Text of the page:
Day 94 – Medico to the Rescue

Where Next?
Bob Williams
Thu 17 Mar 2022 11:52
Noon Position: 44 10.8 S 032 32.6 E
Course: SE Speed: 3 knots
Wind: NE, F3 Sea: slight
Swell: W 2 m
Weather: sunny, mild
Day’s Run: 84nm (50nm Easting)

Two days ago I noticed a small swelling on my left temple. It wasn’t painful but I was concerned. I am a long way from any medical facilities and this is not a good part of the world in which to be incapacitated while sailing single-handed. So, to be on the safe side, yesterday morning I rang Sylph’s Medical Support Officer back at the Squadron in Adelaide for advice. Initially we decided that it was probably a minor aneurysm and nothing to worry about but after another 24 hours further symptoms have developed suggesting an infection. This morning I again consulted with Sylph’s MSO (thank goodness for the satphone) and the diagnosis has been changed to the possible onset of cellulitis which of course can be quite nasty if allowed to go unchecked. I am not feeling unwell or feverish at all so the infection cannot be too severe as yet but, as a result of the medical consultation, I have begun a course of antibiotics.
Thank you Ian very much for your support. It is a great relief to know that you are available to consult with about such matters.
General hygiene has been one of my major concerns when I started preparing for this voyage, mainly due to the limited quantity of water that can be carried. I can keep reasonably clean myself by washing with sea water, though it is important to get most of the salt off which I do with a good towel down afterwards. The laundry on the other hand is much more problematic. One can only carry a limited amount of clothing and bedding, and there is simply no effective way of washing it. Some have suggested washing in sea water but that of course leaves a residue of salt in everything and salt is hygroscopic, ie it absorbs moisture. Personally I have found that the best method of doing the laundry at sea is to simply give it a good airing whenever the sun is shining, but of course such days are few and far between at these latitudes. (It is a lovely sunny day today and some towels and socks are hung out on the clothesline at the back of the cockpit.)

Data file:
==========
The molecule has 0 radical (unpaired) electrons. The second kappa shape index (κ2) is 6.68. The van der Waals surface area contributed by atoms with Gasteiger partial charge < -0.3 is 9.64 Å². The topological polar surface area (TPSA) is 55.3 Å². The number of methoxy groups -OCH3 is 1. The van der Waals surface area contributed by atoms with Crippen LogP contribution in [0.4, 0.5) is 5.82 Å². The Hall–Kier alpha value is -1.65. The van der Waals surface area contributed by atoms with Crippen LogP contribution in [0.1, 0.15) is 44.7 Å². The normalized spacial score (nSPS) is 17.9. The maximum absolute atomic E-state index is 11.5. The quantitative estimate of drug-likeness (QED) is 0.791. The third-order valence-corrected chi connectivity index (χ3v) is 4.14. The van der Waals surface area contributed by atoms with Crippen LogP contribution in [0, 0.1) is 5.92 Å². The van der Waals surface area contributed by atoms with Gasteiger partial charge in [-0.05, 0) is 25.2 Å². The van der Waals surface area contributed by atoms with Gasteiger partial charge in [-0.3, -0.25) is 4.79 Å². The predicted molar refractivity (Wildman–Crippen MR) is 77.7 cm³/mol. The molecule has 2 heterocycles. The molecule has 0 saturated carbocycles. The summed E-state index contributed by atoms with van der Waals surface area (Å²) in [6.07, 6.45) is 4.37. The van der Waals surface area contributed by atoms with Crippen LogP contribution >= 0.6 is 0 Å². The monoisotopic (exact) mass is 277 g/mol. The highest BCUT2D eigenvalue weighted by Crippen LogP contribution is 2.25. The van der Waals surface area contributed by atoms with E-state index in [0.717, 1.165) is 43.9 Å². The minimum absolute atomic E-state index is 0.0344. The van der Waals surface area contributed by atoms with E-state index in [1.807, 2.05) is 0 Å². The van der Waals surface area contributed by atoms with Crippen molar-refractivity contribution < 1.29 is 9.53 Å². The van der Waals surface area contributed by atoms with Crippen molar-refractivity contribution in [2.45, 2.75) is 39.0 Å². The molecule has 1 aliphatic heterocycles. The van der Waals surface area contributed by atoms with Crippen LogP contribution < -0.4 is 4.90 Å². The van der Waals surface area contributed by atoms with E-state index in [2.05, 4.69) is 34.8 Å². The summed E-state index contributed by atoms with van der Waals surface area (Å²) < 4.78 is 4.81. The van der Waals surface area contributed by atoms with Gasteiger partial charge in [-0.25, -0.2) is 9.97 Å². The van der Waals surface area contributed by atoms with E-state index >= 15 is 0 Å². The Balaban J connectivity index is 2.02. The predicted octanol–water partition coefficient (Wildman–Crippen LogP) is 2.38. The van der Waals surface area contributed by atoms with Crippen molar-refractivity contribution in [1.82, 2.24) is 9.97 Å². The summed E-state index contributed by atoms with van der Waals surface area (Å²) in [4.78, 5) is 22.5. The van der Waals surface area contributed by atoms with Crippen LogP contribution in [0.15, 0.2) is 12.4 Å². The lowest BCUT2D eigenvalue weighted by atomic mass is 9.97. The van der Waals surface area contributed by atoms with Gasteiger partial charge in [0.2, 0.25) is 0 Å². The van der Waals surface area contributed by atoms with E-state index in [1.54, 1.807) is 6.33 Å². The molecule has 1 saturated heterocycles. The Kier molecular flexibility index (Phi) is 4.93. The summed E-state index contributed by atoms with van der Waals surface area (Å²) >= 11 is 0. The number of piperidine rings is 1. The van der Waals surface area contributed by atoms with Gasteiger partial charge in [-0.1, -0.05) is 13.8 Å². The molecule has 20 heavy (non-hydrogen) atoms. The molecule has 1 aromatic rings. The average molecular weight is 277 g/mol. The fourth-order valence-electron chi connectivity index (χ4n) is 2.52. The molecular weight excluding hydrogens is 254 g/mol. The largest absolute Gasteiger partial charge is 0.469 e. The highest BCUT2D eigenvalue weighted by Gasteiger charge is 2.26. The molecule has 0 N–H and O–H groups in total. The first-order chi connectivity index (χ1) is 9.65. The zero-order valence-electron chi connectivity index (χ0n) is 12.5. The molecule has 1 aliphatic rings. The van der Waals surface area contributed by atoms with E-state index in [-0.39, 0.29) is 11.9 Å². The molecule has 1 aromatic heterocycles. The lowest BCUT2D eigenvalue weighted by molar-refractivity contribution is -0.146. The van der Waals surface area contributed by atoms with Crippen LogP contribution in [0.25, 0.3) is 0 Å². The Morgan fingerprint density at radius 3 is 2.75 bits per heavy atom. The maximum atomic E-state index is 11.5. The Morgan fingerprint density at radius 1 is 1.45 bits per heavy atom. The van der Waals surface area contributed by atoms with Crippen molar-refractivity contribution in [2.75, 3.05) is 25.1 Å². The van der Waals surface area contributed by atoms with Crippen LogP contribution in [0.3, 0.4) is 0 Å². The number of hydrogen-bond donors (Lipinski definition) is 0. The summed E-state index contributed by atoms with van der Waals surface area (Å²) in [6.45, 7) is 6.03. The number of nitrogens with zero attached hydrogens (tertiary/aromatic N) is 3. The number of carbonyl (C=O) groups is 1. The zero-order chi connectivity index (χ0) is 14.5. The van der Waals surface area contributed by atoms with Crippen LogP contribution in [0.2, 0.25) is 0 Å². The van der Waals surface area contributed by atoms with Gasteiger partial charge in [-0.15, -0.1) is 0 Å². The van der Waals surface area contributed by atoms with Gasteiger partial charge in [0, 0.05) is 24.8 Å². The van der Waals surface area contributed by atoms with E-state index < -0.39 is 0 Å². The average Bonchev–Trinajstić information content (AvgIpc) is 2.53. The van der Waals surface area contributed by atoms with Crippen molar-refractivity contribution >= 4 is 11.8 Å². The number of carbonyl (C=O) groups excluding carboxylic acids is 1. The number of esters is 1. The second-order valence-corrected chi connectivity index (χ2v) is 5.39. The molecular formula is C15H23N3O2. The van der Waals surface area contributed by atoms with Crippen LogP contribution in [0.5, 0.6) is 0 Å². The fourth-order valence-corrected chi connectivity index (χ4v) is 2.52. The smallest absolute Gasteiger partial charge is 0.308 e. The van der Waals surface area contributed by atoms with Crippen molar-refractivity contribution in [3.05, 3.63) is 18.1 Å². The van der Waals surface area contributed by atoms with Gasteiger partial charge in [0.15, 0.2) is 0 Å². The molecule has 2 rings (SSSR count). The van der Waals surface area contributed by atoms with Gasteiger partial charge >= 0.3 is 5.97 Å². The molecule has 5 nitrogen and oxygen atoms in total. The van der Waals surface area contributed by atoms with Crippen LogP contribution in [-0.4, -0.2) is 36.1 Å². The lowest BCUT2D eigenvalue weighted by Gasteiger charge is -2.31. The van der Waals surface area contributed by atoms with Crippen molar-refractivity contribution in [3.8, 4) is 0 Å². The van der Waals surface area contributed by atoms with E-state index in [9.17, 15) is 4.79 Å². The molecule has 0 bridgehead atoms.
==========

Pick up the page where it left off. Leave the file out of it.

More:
Having said all the above, in this instance I think the infection has been caused by me scratching a bit of itchy UV damaged dry skin on my forehead (a consequence of my chosen lifestyle), and then not disinfecting the area afterwards. I realise this is perhaps not the most savoury topic; however, I think it is an important one and I like to represent my cruising life without too much gloss.
Back to the sailing. Yesterday afternoon the wind was in the NE but by midnight it had veered into the ESE. As a consequence Sylph was heading in the wrong direction, so at 2325 we tacked onto starboard. However, with the light wind and the swell we found ourselves making no better than NE. After a patch of calm this forenoon which had us pretty much drifting under the drifter only, the wind has started to pick up and backed more into the NE again. Now we are close reaching under all plain sail (mainsail and jib) making good a course of ESE which will take us to Prince Edward Islands if we so desire.
As a result of the light airs, Sylph’s day’s run is less than usual, but I am happy that the swell has been relatively long and smooth so that we have been able to keep moving without having to deal with slatting sails.
All is well.